A whole food outlook | AspenTimes.com

A whole food outlook

Super food sampler for paleolithic diet with fresh vegetables and fruit.
Getty Images/iStockphoto | iStockphoto

If the age-old saying “You are what you eat,” is true, then I’m currently a grilled organic chicken breast strewn across a cooked bed of leafy kale.

Sexy, right?

Since I was in my early teens, I’ve always loved trying different kinds of diets. This wasn’t just because I wanted to lose weight, however, that was of course a part of it (how could it not be in one’s teenage years?). But the bigger reason for my food experiments was because I was fascinated with how much nutrition affects our well-being. We can change how we look, feel and even think by the foods we put into our body. From a raw diet to that strange lemon juice and cayenne pepper cleanse, I’ve put my body through many experiments, but thus far all have been temporary.

However, recently, I’ve been trying a new way of eating that could be here to stay. A mainstream name for it is the paleo diet. My latest eating regimen was instigated by a good friend of mine. She started attending school for nutrition and needed guinea pig patients to work with. Being the low-key nutrition nerd I am, I eagerly volunteered for the position. The work with her started in May with a lot of questionnaires about how I was feeling and what I wanted to work on. I also had to keep a food journal, which included recording details about my bowel movements, digestion, sleep, and overall mood. Needless to say, my friend and I have gotten much closer during this heavily-detailed process.

“Diet” is a bad word to use because it insinuates certain restrictions that will eventually be lifted. Plus, it adds a negative connotation by telling the dieter that they can’t have certain things. My friend has urged me to think of this way of eating more as a lifestyle change. So, anyway, this “lifestyle change” is focused around whole foods. A normal meal should consist of 30 percent proteins, 30 percent fats and 40 percent carbohydrates. However, the carbohydrates I have should not include bread or rice or other kinds of starchy goodnesses. The appropriate kinds of carbohydrates that should be filling my plate are, in fact, vegetables. And, when I say 30 percent fats, I don’t mean vegetable oils or other kinds of saturated or trans fats. I’m talking about coconut oil, butter, olive oil, duck lard, beef tallow – the good, hearty fats. So, essentially, I’m eating meat and vegetables. And, from time to time, I add in some raw cheeses, legumes and fruit. Added sugars and processed foods are what I’m trying to avoid. It may sound challenging, and many days of the week it certainly is, but it’s also a meal plan filled with real, fresh foods that are cooked in delicious fats, so what’s not to love?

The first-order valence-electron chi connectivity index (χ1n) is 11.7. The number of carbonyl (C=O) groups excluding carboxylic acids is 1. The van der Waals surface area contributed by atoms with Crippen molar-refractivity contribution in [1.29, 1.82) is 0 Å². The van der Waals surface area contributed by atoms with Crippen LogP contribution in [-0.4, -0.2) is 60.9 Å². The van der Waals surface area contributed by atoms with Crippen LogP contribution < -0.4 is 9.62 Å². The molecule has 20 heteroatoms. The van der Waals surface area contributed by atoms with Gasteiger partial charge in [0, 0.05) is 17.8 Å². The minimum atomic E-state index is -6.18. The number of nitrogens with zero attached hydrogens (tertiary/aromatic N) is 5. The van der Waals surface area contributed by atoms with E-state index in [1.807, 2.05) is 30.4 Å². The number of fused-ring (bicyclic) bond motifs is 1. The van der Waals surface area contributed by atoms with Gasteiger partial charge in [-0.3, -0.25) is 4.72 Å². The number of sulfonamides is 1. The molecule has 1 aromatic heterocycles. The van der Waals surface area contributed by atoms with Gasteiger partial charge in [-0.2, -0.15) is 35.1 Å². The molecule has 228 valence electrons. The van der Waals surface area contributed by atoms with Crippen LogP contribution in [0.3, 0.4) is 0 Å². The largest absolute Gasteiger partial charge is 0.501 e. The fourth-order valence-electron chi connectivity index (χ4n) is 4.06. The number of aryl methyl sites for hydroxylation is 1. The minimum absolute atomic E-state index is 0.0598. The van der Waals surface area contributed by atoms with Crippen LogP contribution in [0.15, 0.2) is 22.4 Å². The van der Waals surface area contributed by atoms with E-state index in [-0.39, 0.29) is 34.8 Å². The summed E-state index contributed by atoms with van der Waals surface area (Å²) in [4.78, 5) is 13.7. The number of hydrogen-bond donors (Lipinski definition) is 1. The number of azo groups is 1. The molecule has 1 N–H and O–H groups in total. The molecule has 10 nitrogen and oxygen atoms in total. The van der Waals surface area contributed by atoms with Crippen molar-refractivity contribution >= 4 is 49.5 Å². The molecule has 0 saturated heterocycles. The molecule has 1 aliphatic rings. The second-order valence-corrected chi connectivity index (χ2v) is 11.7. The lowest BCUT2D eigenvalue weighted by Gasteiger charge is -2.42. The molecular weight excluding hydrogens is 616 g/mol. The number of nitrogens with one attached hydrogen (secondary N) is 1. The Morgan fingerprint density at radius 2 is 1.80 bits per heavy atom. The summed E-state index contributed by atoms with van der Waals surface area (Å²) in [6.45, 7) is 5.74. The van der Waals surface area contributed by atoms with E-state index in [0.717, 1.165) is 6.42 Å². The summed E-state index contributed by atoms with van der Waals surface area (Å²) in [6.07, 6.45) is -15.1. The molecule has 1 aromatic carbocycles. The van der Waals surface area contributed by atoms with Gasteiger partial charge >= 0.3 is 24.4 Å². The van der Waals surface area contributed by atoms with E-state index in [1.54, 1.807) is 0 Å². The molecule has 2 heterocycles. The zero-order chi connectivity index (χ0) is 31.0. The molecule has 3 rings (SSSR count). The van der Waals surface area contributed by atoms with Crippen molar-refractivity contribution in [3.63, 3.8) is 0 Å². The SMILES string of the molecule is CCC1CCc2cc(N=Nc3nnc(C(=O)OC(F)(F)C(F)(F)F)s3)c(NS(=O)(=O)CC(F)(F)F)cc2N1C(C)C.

Before I started this diet I had certainly heard of paleo before. I had even dabbled in it a few years ago when it started gaining popularity. But I’ve never been fully invested like this before. Now that I am paleo, I’ve realized just how big of a scene it is. It’s practically cultish. Everywhere I look I see something new about paleo, be it recipes, products or tips. I’ve stocked up on just about every healthy magazine I can find that sits proudly at the counters at Whole Foods. From Clean Eating to Thrive to Paleo Magazine, there’s no shortage of literature on ways to eat whole foods. I’ve also subscribed to several podcasts such as Well-Fed Women, The Paleo View and Balanced Bites. There are even recent documentaries on this way of eating, such as The Magic Pill and We Love Paleo. This all may sound excessive, but I find when I’m making big changes in what I eat, it’s helpful to have support. And, for the paleo diet, there’s tons of it.

I’m definitely drinking the Kool-Aid when it comes to this diet, except not actual Kool-Aid because that has a lot of sugar, it’s more like a cold water with lemon juice. However, the challenges to avoid processed foods and sugary desserts is real. The other day I accidentally came head to head with a chocolate chip cookie. I hadn’t eaten enough that day and, in a ravenous panic, I suddenly shoved the whole thing into my mouth, vigorously chewing the chocolate and doughy deliciousness down to liquid. But, just when I went to swallow, I realized what I was doing and spit the entire treat into the trash. It definitely wasn’t my proudest moment. Or, last weekend, I realized I couldn’t live without a slice of pizza. I ended up ordering an entire pie and consuming three pieces of it. That was also not my proudest moment, but it was admittedly a delicious one.

Now, don’t get me wrong, I really love this new style of eating. My energy is better, my focus has improved, and overall I just feel like a healthier version of myself. But finding balance and also the ability to break the rules is what’s important with paleo, and any type of healthy eating lifestyle. If I decide to have dessert one evening or an extra glass of wine at dinner, getting down on myself or being disappointed in my actions is not helpful. As my friend/future nutritionist tells me often, getting mad at yourself about eating things that aren’t good for you can be the start of an unhealthy relationship with food. The goal is to make the right food choices the majority of the time. But when a slice of pizza or a cookie presents itself, sometimes it’s OK to take a big bite.

Still, if I am what I eat, I’d rather be a healthy slice of meat than an overly sweet muffin.

Barbara Platts has been on the paleo diet for nearly three months and shows no signs of slowing down. Reach her at bplatts.000@gmail.com or on Twitter @BarbaraPlatts.

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